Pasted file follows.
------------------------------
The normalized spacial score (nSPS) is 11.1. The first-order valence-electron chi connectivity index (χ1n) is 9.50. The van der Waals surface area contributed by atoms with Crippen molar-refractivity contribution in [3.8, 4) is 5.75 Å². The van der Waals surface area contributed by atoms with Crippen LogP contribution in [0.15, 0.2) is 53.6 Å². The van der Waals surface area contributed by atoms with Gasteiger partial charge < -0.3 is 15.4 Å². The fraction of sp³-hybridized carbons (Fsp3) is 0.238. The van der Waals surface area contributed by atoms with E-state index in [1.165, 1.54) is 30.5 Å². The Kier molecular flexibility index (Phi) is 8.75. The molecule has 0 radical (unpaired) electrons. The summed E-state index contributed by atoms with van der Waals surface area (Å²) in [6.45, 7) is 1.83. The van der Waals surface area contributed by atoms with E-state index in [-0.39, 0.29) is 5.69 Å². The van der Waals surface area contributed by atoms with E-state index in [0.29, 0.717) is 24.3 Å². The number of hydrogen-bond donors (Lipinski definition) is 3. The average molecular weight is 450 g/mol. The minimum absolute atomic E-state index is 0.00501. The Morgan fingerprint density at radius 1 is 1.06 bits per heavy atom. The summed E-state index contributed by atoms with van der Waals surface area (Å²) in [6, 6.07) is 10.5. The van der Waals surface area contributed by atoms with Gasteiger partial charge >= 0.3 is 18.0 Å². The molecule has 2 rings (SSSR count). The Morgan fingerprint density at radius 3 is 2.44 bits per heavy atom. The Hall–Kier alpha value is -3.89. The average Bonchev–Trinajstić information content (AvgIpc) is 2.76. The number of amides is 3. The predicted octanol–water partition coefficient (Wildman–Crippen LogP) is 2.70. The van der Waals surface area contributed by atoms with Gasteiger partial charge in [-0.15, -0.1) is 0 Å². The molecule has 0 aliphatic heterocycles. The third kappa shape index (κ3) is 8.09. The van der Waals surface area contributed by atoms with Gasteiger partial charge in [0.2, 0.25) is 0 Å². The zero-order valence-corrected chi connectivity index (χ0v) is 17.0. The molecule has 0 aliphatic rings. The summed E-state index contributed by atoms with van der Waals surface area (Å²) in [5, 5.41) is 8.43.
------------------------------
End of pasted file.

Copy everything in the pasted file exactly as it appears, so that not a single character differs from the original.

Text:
The normalized spacial score (nSPS) is 11.1. The first-order valence-electron chi connectivity index (χ1n) is 9.50. The van der Waals surface area contributed by atoms with Crippen molar-refractivity contribution in [3.8, 4) is 5.75 Å². The van der Waals surface area contributed by atoms with Crippen LogP contribution in [0.15, 0.2) is 53.6 Å². The van der Waals surface area contributed by atoms with Gasteiger partial charge < -0.3 is 15.4 Å². The fraction of sp³-hybridized carbons (Fsp3) is 0.238. The van der Waals surface area contributed by atoms with E-state index in [1.165, 1.54) is 30.5 Å². The Kier molecular flexibility index (Phi) is 8.75. The molecule has 0 radical (unpaired) electrons. The summed E-state index contributed by atoms with van der Waals surface area (Å²) in [6.45, 7) is 1.83. The van der Waals surface area contributed by atoms with E-state index in [-0.39, 0.29) is 5.69 Å². The van der Waals surface area contributed by atoms with E-state index in [0.29, 0.717) is 24.3 Å². The number of hydrogen-bond donors (Lipinski definition) is 3. The average molecular weight is 450 g/mol. The minimum absolute atomic E-state index is 0.00501. The Morgan fingerprint density at radius 1 is 1.06 bits per heavy atom. The summed E-state index contributed by atoms with van der Waals surface area (Å²) in [6, 6.07) is 10.5. The van der Waals surface area contributed by atoms with Gasteiger partial charge >= 0.3 is 18.0 Å². The molecule has 2 rings (SSSR count). The Morgan fingerprint density at radius 3 is 2.44 bits per heavy atom. The Hall–Kier alpha value is -3.89. The average Bonchev–Trinajstić information content (AvgIpc) is 2.76. The number of amides is 3. The predicted octanol–water partition coefficient (Wildman–Crippen LogP) is 2.70. The van der Waals surface area contributed by atoms with Gasteiger partial charge in [-0.15, -0.1) is 0 Å². The molecule has 0 aliphatic heterocycles. The third kappa shape index (κ3) is 8.09. The van der Waals surface area contributed by atoms with Gasteiger partial charge in [0.2, 0.25) is 0 Å². The zero-order valence-corrected chi connectivity index (χ0v) is 17.0. The molecule has 0 aliphatic rings. The summed E-state index contributed by atoms with van der Waals surface area (Å²) in [5, 5.41) is 8.43.